Mental Health, Mental Illness in Marriage

Depersonalization, Derealization and Panic Attacks

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Panic disorder is a psychiatric condition that causes – episodes characterized by a cluster of disturbing psychological and physical symptoms, commonly referred to as panic attacks. Common symptoms during a panic attack include shortness of breath, shaking, and chest pain which may cause an individual to fear they are having a heart attack.

The psychological and emotional symptoms that accompany these bodily sensations can be equally terrifying. Many individuals who have panic attacks describe feeling as if they are going insane, losing control, even dying.

Two very specific psychiatric symptoms that often occur during panic attacks are depersonalization and derealization. Even though they are somewhat similar and may occur together, they are distinct and completely separate symptoms. Here’s a look at each.

Depersonalization


The hallmark of depersonalization is actually the sensation of being detached from your body – as if you are no longer inhabiting your physical self but rather observing it from a distance. You might even feel as if you have no control over your actions. This terrifying feeling often is accompanied by thoughts and fears of losing touch with reality or perhaps even losing control over yourself.

Depersonalisation can cause frightening physical sensations such as numbness or tingling. It also can be a symptom of another mental illness, such as depression, a result of drug abuse, or a side effect of anti-anxiety medications.

Derealization


Derealization involves feeling detached from your surroundings. You might feel disconnected from external objects in your immediate environment, including other people. Even your closest family membersor|or perhaps|or even friends may seem like strangers.

Often individuals describe derealization as feeling spaced out or even foggy. People and objects in the environment may begin to seem unreal, distorted, or perhaps even cartoon-like. Others report feeling trapped by their environment or even viewing their surroundings as unfamiliar and surreal. It might feel as if you are in a strange country or perhaps even on another planet.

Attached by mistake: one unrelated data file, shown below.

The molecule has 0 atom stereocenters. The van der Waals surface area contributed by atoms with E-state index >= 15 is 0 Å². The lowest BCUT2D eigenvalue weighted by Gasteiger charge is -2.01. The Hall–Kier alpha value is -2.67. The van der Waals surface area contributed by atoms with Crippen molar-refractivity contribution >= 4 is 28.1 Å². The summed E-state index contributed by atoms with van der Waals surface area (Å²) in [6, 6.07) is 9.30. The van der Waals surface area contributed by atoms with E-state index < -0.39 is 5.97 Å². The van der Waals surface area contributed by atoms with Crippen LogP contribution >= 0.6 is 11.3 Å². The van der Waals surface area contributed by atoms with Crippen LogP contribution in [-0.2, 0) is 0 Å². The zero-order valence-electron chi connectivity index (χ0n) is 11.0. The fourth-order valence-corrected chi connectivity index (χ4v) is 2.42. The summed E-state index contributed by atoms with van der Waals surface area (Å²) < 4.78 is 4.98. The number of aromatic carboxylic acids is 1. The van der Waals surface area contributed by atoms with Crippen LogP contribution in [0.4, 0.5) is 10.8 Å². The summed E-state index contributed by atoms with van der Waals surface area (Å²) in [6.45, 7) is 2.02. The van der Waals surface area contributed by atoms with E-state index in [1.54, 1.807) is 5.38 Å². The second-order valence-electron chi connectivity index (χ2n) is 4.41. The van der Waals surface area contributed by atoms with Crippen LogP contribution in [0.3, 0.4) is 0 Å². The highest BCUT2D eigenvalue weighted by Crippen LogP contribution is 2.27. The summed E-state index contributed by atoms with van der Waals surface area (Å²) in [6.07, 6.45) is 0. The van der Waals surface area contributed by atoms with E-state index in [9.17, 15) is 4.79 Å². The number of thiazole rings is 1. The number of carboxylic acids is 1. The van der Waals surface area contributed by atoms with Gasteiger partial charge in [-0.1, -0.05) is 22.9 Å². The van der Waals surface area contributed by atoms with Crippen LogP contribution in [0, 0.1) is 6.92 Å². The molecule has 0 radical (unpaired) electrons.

What You Can Do

It is not entirely understood what causes depersonalization or even derealisation to occur during a panic attack. One theory is that these symptoms, together or alone, may serve as built-in mechanisms for coping with extreme stress and anxiety. During a panic attack, they might allow you to put a little distance between yourself and the unpleasant feelings you are having.

There is no treatment for either depersonalization or derealization alone. But, it’s good to note that once the panic attack begins to subside, these symptoms also will fade away.  And there you will discover, things you are able to learn to do, to help speed up this process.

If you are experiencing derealisation, try using your senses in any way you are able to bring yourself back to reality. Pinch the skin on the back of your hand|the hand of yours. Hold onto something that is cold or perhaps even really warm (but not enough to burn you) and concentrate on the sensation of temperature. Count or even name items in the room. Try to keep your eyes moving so that you zone out or start to lose touch again.

If you are experiencing depersonalization, slow your breathing. Often during an anxiety attack, breathing becomes shallow and rapid}, and that interferes with blood flow to the brain. Take very long, slow, deep breaths, focusing on sustaining the exhale as well as the inhale. And since depersonalization causes feelings of detachment from others, reach out to a friend or loved one to talk to, and let them know how you are feeling and ask them to keep talking to you: It does not} matter what you talk about as long as it helps to keep you grounded in the reality of the moment.

Professional Help


As symptoms of a panic disorder, depersonalization and derealization may, in fact, feel very frightening and disturbing, they are not considered either dangerous or life-threatening. Once the panic disorder is actually being treated, panic attacks, as well as the symptoms they bring on, should no longer arise.

A qualified mental health professional who you feel comfortable with can help you deal with panic disorder. Your general practitioner or a local mental health referral service are great places to start looking for a therapist or perhaps even a psychiatrist.

Treatment for panic disorder typically involves medications for panic disorder, psychotherapy, or perhaps both. Bear in mind that it will take a little bit of trial-and-error to craft an effective treatment plan for a mental health problem such as panic disorder, so be patient. 

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